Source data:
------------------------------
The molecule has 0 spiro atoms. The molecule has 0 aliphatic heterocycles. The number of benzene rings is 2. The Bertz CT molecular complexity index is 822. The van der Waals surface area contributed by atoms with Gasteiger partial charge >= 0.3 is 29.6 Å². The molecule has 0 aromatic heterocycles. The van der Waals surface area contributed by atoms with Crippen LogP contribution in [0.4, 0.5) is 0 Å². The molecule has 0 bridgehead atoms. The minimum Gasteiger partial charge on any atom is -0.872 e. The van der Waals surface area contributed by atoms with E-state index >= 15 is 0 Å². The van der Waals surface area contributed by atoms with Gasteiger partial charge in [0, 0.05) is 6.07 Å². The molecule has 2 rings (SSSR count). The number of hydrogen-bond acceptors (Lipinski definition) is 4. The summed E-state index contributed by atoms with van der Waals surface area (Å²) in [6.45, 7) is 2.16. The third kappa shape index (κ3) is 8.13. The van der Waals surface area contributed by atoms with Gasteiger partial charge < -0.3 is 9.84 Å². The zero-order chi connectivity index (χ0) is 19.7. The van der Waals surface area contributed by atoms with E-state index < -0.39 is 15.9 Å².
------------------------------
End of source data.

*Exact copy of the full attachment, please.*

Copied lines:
The molecule has 0 spiro atoms. The molecule has 0 aliphatic heterocycles. The number of benzene rings is 2. The Bertz CT molecular complexity index is 822. The van der Waals surface area contributed by atoms with Gasteiger partial charge >= 0.3 is 29.6 Å². The molecule has 0 aromatic heterocycles. The van der Waals surface area contributed by atoms with Crippen LogP contribution in [0.4, 0.5) is 0 Å². The molecule has 0 bridgehead atoms. The minimum Gasteiger partial charge on any atom is -0.872 e. The van der Waals surface area contributed by atoms with E-state index >= 15 is 0 Å². The van der Waals surface area contributed by atoms with Gasteiger partial charge in [0, 0.05) is 6.07 Å². The molecule has 2 rings (SSSR count). The number of hydrogen-bond acceptors (Lipinski definition) is 4. The summed E-state index contributed by atoms with van der Waals surface area (Å²) in [6.45, 7) is 2.16. The third kappa shape index (κ3) is 8.13. The van der Waals surface area contributed by atoms with Gasteiger partial charge < -0.3 is 9.84 Å². The zero-order chi connectivity index (χ0) is 19.7. The van der Waals surface area contributed by atoms with E-state index < -0.39 is 15.9 Å².